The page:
How can company boards tip the corporate scales towards equitable, sustainable and inclusive leadership? The recent FutureBoards Corporate Governance Summit explored some of the answers.
Corporate business is under fire from shareholders, under pressure from legislation and (seemingly) under-engaged with sustainability and the SDGs. However, whereas the credibility of top management has dropped to an all-time low, boards have fared better, retaining the trust of the public to a much higher degree.
Consequently, there is an increasing call for boards to step up in promoting equitable, sustainable and inclusive leadership, and in doing so to make their companies “future-fit”.
It is this opportunity that the FutureBoards Corporate Governance Summit chose to address at Chitra House in Oslo recently. Sustainability Hub was invited to observe the session on how investors and boards can contribute to achieving the UN Sustainability Development Goals (SDGs).
Long-term value creation.
The Summit brought together leaders, investors, CEOs, board chairs, politicians, regulators and academics to exchange insights and explore cases and best practices on how business owners and governing bodies can best respond to expectations and scrutiny from stakeholders.
The delegates agreed that the scope of the challenges boards face requires changes to both their composition and the way they work. Moreover, they seemed to reflect a wider stakeholder consensus that emerging governance principles, such as purpose, corporate citizenship, responsibility and sustainability, all point to a renewed focus on ensuring long-term value creation.
“How and by whom should companies be governed in the future?”
Turid Solvang, Founder & CEO of Future Boards, emphasized the importance of arriving at a common understanding of how, and by whom, companies should be governed in the future.
Sven Mollekleiv, Senior Vice President and Head of Corporate Social Responsibility at DNV GL, underlined the importance of business addressing this together, defining roles, and turning risks into opportunities. Citing Paul Polman, CEO of consumer goods multinational Unilever, he said that in order to create long-term shared value, boards need to understand how ensuring social prosperity and dignity is good business and how the SDGs can support that work.
Chief Corporate Governance Officer Carine Smith Ihenacho explained how Norges Bank Investment Management (NBIM), which invests in 9000 companies across 70 countries, works with boards to encourage focus on long-term value creation. NBIM actively engages in board composition and develops expectation documents on issues such as climate change, human rights and anti-corruption, which are used for dialog with companies and for mapping progress against the SDGs.
“Convert words into numbers, and focus on reporting.”
Carine urged the delegates to help boards convert words into numbers and to focus on reporting. She suggested that a better reporting framework with meaningful criteria for individual issues is needed, mentioning both the OECD guidelines on corporate governance and the Carbon Disclosure Project’s reporting platform as good examples.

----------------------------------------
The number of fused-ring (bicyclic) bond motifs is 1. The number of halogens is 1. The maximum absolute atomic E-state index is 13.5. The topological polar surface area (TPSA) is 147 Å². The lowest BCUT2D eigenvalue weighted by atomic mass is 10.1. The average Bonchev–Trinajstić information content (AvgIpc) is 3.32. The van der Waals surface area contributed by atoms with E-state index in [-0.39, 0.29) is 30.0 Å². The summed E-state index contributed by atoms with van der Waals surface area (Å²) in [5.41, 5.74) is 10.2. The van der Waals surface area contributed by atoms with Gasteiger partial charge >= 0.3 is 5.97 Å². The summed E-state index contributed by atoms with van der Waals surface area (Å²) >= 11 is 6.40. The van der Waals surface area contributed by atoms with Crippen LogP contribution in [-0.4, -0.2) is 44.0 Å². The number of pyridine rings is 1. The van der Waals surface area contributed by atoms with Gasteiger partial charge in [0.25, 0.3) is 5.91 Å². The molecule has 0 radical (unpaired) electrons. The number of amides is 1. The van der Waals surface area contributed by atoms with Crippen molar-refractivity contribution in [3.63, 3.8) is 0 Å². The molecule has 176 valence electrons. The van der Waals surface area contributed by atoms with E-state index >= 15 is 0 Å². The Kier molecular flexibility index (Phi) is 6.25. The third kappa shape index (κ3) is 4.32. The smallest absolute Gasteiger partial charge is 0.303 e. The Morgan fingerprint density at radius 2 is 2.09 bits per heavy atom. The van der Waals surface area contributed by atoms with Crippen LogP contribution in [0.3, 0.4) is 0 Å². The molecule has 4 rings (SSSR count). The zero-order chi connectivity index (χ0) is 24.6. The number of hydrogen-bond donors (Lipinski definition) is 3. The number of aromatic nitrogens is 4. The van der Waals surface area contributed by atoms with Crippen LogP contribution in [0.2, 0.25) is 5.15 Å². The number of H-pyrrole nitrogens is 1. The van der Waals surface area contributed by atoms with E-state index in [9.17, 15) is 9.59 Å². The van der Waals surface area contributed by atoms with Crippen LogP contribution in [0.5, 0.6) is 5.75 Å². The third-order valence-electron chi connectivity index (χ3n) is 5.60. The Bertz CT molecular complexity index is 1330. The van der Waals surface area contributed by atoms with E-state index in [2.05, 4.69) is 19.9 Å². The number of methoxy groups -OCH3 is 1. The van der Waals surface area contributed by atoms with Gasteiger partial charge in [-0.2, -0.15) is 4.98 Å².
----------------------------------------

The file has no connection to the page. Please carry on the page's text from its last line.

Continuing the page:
Quoting chairman of the international integrated reporting council Professor Mervyn King’s comments about the “plague of short-term capitalism,” Turid Solvang reminded delegates how boards make final judgment calls that affect all of us, and how vital ESG (environmental, social, and governance) reporting is for informing investors of a company's impact on the world.
Engaging with the Sustainable Development Goals
The delegates also took a close look at how investors and boards can engage with the United Nation’ SDGs. Sustainability, is one of the new perspectives on the purpose of companies that re-define their role in society and pose fundamental questions about the future work of boards.
Per Heggenes, CEO of the IKEA Foundation, explained how its vision of a “better everyday life for people” seen through the filter of the SDGs had resulted in a focus on children/youth in crisis in Sub-Saharan Africa. The Foundation now engages with the worst impacts of climate change and population growth by investing in Sub-Saharan Africa, where most population growth will happen. It has also initiated a process with the top seven global climate change NGOs to co-create an agenda for engaging with business and climate change.
“Demonstrate the clear alignment between doing good and good profits!” Johann Olav Koss, President, Waratah Impact.
President of Right to Play, Johann Olav Koss, now also heads investor fund Waratah Impact, which provides good returns by making “externalities” such as climate change, into internalities/company costs and reducing risk through a fully integrated ESG strategy.
He suggests that “green/SDG washing” happens without agreed reporting frameworks and standards and supports hard law obligations, as incentives are not enough. Citing a Goldman Sachs study showing that companies whose ESG policies lack KPIs perform badly, Johann Olav encouraged investors to influence companies by discussion and engagement and to demonstrate the clear alignment between doing good and good profits.
Text: Kevin Reeder